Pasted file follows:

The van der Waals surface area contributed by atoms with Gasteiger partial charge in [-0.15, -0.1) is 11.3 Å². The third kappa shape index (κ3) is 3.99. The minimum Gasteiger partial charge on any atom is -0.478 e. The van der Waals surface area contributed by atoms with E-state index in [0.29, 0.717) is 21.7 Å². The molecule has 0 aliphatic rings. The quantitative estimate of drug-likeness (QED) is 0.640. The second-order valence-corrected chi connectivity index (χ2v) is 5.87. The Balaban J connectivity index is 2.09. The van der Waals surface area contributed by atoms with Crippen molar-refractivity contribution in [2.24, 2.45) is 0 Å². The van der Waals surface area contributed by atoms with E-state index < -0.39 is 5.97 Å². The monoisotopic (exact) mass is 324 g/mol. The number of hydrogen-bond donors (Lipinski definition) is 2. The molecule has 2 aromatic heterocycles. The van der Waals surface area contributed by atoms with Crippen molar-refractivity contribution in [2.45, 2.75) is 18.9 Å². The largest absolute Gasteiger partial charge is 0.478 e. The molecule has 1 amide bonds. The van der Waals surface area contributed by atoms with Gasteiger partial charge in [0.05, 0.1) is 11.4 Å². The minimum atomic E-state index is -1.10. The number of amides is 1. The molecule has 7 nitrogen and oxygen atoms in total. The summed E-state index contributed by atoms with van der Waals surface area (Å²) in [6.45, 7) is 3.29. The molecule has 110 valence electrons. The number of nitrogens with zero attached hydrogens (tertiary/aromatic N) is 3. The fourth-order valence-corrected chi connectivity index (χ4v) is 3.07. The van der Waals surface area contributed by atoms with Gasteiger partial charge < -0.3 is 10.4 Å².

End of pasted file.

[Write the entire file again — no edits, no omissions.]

The van der Waals surface area contributed by atoms with Gasteiger partial charge in [-0.15, -0.1) is 11.3 Å². The third kappa shape index (κ3) is 3.99. The minimum Gasteiger partial charge on any atom is -0.478 e. The van der Waals surface area contributed by atoms with E-state index in [0.29, 0.717) is 21.7 Å². The molecule has 0 aliphatic rings. The quantitative estimate of drug-likeness (QED) is 0.640. The second-order valence-corrected chi connectivity index (χ2v) is 5.87. The Balaban J connectivity index is 2.09. The van der Waals surface area contributed by atoms with Crippen molar-refractivity contribution in [2.24, 2.45) is 0 Å². The van der Waals surface area contributed by atoms with E-state index < -0.39 is 5.97 Å². The monoisotopic (exact) mass is 324 g/mol. The number of hydrogen-bond donors (Lipinski definition) is 2. The molecule has 2 aromatic heterocycles. The van der Waals surface area contributed by atoms with Crippen molar-refractivity contribution in [2.45, 2.75) is 18.9 Å². The largest absolute Gasteiger partial charge is 0.478 e. The molecule has 1 amide bonds. The van der Waals surface area contributed by atoms with Gasteiger partial charge in [0.05, 0.1) is 11.4 Å². The minimum atomic E-state index is -1.10. The number of amides is 1. The molecule has 7 nitrogen and oxygen atoms in total. The summed E-state index contributed by atoms with van der Waals surface area (Å²) in [6.45, 7) is 3.29. The molecule has 110 valence electrons. The number of nitrogens with zero attached hydrogens (tertiary/aromatic N) is 3. The fourth-order valence-corrected chi connectivity index (χ4v) is 3.07. The van der Waals surface area contributed by atoms with Gasteiger partial charge < -0.3 is 10.4 Å².